Contact: Joanna Wilson, DNREC Public Affairs, 302-739-9902
Division of Fish & Wildlife announces
Delaware’s 2015 wild turkey season
produced second-highest harvest on record
DOVER (June 30, 2015) – Delaware’s month-long spring wild turkey season which ended May 9 yielded 633 birds – the second-highest harvest since turkey hunting resumed here, and surpassed only by last year’s state record of 687 birds, DNREC’s Division of Fish & Wildlife announced today. Delaware allows only the taking of gobblers – male turkeys – during the state’s spring season, which also is the only time of year turkeys may be hunted here.
“The recovery of the wild turkey in Delaware is a remarkable conservation success, made possible by the stewardship of hunters and including state chapters of the National Wild Turkey Federation,” said Division of Fish & Wildlife Director David Saveikis. “Such stewardship entails hunting license fees and federal funds from the purchase of hunting equipment to restore and sustain the state’s wild turkey population, which helped establish the sport of turkey hunting in Delaware. Stewardship by hunters and other conservationists has expanded with their participation in the Division of Fish & Wildlife’s annual volunteer wild turkey survey that helps DNREC determine wild turkey reproductive success.”
“The turkey harvest really started climbing in 2005, and we have experienced a five-fold increase in harvest over the last decade,” said Matthew DiBona, Division of Fish & Wildlife biologist and program manager, corroborating the recent tallies. “The growing popularity of turkey hunting combined with a robust turkey population and abundant habitat has provided a fantastic sporting opportunity for hunters in spring.”
Highlights of the 2015 season included the harvest of 21 “non-typical” turkeys, all gobblers that have more than one beard. The most unusual bird, taken by Jack Leslie of Hartly, was a turkey with four beards and a total combined beard length of 28 inches. This gobbler was also the overall top scoring bird in Delaware using the National Wild Turkey Federation’s formula, which takes into account weight, total spur length and total beard length. The bird scored 109.6 points, weighing 23.5 pounds, with a total spur length of 3 inches.
The top typical scoring bird was taken by Dale Kerlin of Bridgeville. His turkey weighed 24 pounds, 1 ounce, had a total spur length of 3.75 inches and a beard length of 10¾ inches for a score of 83.1 points. The biggest tom reported this year tipped the scales at 26 pounds, 8 ounces, and was taken by Kevin Popo of Wilmington.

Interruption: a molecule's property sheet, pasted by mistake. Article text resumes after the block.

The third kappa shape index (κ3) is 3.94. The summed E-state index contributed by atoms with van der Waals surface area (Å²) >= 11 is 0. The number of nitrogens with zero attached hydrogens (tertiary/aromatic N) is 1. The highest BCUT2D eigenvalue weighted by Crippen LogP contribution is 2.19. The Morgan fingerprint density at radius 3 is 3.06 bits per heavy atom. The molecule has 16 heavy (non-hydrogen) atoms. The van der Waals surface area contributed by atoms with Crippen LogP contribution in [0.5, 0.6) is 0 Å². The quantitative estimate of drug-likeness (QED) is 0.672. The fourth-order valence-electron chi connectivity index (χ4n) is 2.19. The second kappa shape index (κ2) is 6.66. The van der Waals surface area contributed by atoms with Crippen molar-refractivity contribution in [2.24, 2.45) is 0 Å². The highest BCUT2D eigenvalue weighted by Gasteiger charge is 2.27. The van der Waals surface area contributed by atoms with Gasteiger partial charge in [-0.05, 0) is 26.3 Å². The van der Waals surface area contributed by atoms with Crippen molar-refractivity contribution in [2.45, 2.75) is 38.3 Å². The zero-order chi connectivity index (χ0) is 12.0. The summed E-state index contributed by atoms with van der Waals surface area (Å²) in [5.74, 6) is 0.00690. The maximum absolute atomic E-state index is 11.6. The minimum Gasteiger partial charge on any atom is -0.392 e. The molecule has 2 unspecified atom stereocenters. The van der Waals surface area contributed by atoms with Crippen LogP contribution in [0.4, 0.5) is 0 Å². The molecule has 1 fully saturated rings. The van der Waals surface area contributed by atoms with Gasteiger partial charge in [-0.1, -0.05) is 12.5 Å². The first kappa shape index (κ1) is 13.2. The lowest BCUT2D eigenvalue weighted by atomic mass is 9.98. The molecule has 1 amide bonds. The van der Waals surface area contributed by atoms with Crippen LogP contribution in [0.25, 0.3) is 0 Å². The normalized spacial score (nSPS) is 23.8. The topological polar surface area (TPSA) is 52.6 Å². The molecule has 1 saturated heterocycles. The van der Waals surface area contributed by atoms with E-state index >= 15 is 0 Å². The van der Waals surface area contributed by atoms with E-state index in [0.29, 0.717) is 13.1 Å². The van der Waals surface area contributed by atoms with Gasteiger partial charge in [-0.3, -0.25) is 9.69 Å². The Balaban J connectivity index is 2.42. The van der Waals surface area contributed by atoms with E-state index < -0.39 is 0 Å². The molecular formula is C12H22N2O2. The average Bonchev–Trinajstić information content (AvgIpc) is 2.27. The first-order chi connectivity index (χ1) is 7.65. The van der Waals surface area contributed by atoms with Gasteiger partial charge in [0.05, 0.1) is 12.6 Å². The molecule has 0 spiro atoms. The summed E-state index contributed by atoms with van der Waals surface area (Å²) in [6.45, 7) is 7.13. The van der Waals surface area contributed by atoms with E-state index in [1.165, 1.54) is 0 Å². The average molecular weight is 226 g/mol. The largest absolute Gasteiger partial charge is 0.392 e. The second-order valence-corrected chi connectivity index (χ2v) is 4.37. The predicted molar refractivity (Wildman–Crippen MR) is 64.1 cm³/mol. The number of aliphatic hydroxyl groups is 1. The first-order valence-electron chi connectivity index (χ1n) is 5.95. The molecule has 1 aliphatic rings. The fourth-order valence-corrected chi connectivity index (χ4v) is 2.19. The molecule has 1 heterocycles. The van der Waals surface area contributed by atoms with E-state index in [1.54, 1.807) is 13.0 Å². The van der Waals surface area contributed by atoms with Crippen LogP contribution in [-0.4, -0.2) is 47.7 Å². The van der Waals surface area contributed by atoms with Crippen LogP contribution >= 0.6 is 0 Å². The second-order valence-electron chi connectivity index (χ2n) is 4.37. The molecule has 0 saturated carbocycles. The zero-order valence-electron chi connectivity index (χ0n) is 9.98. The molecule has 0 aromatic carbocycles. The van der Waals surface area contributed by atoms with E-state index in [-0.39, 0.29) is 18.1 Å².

Birds were harvested in 17 of 18 wildlife management zones. Three zones stood out as turkey “hot spots” – zones 4 and 6 in western Kent County and zone 11 between Seaford and Georgetown in Sussex County – accounting for 40 percent of the total statewide harvest. Zone 1A, which is in New Castle County north of I-95/295, was the only zone where no birds were taken.
This year, nine out of 10 birds taken in Delaware came from private land – 89 percent of the 687 turkeys harvested. Hunters also were successful on public lands, with 68 birds bagged. Quality public hunting opportunities were available statewide as birds were taken from all three state forests and 15 out of 20 state wildlife areas open for turkey hunting. Redden State Forest in Sussex County and Norman G. Wilder and Little Creek wildlife areas in Kent County were the top three producing public sites.
For hunters planning ahead, the 2016 regular wild turkey season will start Saturday, April 9 and run through Saturday, May 7, with the special youth and disabled hunter day set for Saturday, April 2. Also, before hunting wild turkeys in Delaware, hunters are required to take a turkey hunter education class. For more information, go to Delaware Hunter Education Courses.
For more information on wild turkeys in Delaware, please contact Matthew DiBona, Division of Fish & Wildlife biologist, at 302-735-3600.
The wild turkey: A Delaware conservation success story
Beginning in early 1984, with support from the National Wild Turkey Federation, DNREC Division of Fish and Wildlife biologists released 34 wild-trapped turkeys from Pennsylvania, New Jersey and Vermont into Sussex and Kent counties. Reintroductions continued through the 1990s, and once the population had established a foothold in Delaware, a hunting season was opened in 1991. Today, Delaware has a healthy statewide population estimated at 6,000 birds.
Vol. 45, No. 202